Through the parenting grapevine, I had heard about Mother Goose Club. Mother Goose Club is available on Netflix and is very much toddler crack, featuring a group of children in bright costumes who dance and sing both classic nursery rhymes and a few original songs in colorful CG landscapes. Ian, like many of his peers, loves Mother Goose Club, but after a (short) while, it starts to make me want to pierce my eardrums with a skewer.
Luckily, I have a found two alternatives to Mother Goose Club that my son loves! Both are YouTube channels that feature cheerful children’s music and real people in colorful worlds. Both channels feature individual songs to play and longer videos for 12-60 minutes of continuous music.
Pancake Manor features three puppets, Zach, Reggie, and Lulu, along with several real live human beings (its creators along with other guests, both children and adults). The music is a mix of original tunes and children’s classics with a pop sound that is actually enjoyable to my 30-something ears. Ian loves to get up and dance to several of the tunes, especially their (awesome) version of “If You’re Happy and You Know It”, which singlehandedly taught him to do the robot at 18 months old. As with Mother Goose Club, I do find myself walking around singing these songs, but, unlike with Mother Goose Club, with these songs, I don’t really mind.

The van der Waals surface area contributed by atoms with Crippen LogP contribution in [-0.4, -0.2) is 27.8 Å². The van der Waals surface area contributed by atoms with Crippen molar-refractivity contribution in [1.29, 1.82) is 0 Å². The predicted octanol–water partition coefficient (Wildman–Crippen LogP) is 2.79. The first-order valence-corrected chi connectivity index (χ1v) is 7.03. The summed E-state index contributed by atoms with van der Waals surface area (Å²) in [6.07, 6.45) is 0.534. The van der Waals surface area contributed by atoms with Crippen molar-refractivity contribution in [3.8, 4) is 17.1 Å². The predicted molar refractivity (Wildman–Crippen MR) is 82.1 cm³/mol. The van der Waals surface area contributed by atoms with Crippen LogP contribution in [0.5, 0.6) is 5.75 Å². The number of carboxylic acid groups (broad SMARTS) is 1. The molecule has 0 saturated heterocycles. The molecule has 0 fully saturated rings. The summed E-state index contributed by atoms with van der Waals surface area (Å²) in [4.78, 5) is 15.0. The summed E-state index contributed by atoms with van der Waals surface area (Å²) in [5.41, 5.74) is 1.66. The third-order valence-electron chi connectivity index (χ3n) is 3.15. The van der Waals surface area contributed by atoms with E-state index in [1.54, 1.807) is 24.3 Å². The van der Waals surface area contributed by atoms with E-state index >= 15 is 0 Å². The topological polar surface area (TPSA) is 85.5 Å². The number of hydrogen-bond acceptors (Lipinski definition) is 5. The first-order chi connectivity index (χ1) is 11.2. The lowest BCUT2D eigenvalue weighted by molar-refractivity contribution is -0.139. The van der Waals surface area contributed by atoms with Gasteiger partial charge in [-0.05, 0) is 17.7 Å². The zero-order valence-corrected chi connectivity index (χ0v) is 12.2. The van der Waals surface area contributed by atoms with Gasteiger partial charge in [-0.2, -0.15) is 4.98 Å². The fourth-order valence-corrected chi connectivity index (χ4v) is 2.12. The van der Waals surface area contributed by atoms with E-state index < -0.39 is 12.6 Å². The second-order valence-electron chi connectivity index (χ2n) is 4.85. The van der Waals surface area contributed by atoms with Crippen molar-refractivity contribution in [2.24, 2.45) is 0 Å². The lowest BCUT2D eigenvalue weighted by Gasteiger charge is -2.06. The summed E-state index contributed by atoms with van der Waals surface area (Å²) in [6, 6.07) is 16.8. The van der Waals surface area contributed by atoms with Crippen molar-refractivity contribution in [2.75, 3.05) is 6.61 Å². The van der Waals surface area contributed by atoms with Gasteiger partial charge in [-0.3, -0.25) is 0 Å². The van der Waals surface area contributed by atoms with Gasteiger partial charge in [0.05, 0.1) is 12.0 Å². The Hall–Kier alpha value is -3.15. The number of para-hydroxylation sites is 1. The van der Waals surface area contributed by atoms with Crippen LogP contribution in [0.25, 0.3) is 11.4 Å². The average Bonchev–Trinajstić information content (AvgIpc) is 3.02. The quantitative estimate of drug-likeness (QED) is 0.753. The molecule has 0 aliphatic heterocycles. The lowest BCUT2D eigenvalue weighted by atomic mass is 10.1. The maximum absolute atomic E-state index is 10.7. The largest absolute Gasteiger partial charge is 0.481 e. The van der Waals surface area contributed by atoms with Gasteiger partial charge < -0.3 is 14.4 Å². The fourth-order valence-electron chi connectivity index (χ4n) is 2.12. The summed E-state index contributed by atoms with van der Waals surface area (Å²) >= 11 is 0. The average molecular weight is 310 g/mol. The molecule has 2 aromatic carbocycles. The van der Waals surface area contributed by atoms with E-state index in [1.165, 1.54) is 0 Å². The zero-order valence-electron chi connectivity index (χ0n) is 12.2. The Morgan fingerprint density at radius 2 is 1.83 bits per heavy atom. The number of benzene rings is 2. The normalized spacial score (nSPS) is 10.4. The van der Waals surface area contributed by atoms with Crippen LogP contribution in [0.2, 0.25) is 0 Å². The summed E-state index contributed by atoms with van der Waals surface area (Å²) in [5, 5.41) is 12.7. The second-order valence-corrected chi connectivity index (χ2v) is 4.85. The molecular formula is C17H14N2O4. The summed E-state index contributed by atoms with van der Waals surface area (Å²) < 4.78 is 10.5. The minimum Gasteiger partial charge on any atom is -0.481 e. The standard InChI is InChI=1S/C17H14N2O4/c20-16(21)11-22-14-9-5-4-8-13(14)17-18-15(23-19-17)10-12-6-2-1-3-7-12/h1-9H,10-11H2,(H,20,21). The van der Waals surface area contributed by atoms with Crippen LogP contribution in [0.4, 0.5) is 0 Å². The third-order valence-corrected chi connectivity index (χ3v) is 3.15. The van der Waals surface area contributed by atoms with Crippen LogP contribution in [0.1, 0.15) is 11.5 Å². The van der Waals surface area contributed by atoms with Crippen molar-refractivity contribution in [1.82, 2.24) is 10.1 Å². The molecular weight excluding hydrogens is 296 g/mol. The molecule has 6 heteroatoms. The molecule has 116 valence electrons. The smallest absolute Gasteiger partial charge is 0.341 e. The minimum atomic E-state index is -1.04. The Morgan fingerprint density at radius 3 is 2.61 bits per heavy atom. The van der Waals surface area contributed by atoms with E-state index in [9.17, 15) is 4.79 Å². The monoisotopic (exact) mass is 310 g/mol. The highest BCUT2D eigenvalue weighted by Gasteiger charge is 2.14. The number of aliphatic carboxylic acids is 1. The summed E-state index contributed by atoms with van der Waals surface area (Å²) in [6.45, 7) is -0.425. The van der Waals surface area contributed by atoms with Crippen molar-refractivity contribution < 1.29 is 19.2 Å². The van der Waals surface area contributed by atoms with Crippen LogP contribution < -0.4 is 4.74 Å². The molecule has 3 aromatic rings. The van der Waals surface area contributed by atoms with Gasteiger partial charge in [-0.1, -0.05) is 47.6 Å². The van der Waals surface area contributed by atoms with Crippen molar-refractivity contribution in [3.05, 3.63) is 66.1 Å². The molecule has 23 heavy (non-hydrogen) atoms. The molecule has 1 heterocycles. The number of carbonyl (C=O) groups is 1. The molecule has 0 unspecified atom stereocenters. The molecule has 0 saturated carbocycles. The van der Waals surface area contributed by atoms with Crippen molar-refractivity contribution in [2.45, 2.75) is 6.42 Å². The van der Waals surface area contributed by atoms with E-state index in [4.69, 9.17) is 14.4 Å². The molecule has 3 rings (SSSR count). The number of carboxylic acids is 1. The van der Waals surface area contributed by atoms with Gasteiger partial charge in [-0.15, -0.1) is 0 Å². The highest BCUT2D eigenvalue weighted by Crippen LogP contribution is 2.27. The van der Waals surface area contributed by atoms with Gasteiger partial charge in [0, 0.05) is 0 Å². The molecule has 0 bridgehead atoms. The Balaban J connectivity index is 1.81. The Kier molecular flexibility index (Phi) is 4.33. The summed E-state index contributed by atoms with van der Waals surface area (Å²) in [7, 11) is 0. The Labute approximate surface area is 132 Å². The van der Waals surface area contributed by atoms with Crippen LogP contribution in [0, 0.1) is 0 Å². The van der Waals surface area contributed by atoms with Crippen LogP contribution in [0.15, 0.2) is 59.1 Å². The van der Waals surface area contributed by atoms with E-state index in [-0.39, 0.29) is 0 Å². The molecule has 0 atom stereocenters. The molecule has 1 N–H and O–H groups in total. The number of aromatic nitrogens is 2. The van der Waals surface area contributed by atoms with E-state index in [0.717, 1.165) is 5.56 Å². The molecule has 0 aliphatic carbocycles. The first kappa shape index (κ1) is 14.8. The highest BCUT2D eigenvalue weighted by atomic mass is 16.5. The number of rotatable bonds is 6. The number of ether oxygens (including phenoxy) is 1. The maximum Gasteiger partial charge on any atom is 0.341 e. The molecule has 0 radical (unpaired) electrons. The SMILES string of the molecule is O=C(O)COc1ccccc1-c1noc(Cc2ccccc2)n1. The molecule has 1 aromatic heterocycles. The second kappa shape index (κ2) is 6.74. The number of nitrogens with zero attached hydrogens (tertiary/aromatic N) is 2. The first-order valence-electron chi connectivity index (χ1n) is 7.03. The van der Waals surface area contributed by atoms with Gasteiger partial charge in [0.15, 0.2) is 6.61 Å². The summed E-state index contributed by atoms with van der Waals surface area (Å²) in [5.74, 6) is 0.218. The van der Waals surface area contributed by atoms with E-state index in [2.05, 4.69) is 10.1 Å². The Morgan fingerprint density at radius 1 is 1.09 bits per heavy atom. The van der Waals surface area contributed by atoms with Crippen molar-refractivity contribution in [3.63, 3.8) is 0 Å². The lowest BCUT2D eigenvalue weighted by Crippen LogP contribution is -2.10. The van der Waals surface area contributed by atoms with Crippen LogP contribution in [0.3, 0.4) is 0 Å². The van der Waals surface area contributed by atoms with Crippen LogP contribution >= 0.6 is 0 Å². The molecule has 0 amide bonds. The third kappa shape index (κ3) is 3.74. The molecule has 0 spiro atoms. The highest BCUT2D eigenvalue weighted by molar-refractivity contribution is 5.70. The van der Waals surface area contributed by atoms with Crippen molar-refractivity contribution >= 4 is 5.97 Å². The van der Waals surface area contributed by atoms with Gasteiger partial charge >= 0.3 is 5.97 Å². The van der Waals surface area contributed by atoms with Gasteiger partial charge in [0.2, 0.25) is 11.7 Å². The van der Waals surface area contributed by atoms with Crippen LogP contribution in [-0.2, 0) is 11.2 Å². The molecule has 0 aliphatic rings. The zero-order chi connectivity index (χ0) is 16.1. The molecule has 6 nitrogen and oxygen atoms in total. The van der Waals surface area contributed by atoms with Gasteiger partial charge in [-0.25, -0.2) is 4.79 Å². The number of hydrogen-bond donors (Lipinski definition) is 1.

Bounce Patrol is an Australian group whose songs are cheerful and sweet. The videos typically only feature the adult group members, but a few feature children and other guests. The lack of puppets is made up for by the colorful costumes and energetic dancing, and Ian really enjoys chiming in with animal sounds during the Animal Sounds Song and participating in the movements during To the Music. There are a few classic nursery rhymes here, but, as with Pancake Manor, Bounce Patrol puts their own flavor and energy into each song to preserve parental sanity.
One thing that sets Bounce Patrol apart is its obvious love of holidays. They several songs for Halloween, Easter, and Christmas, which do make their way into the longer multiple-song playlists, so you may find yourself inadvertently listening to Halloween Rules in March. That said, Ian doesn’t care, and it doesn’t detract from the fun he gets from the other tunes.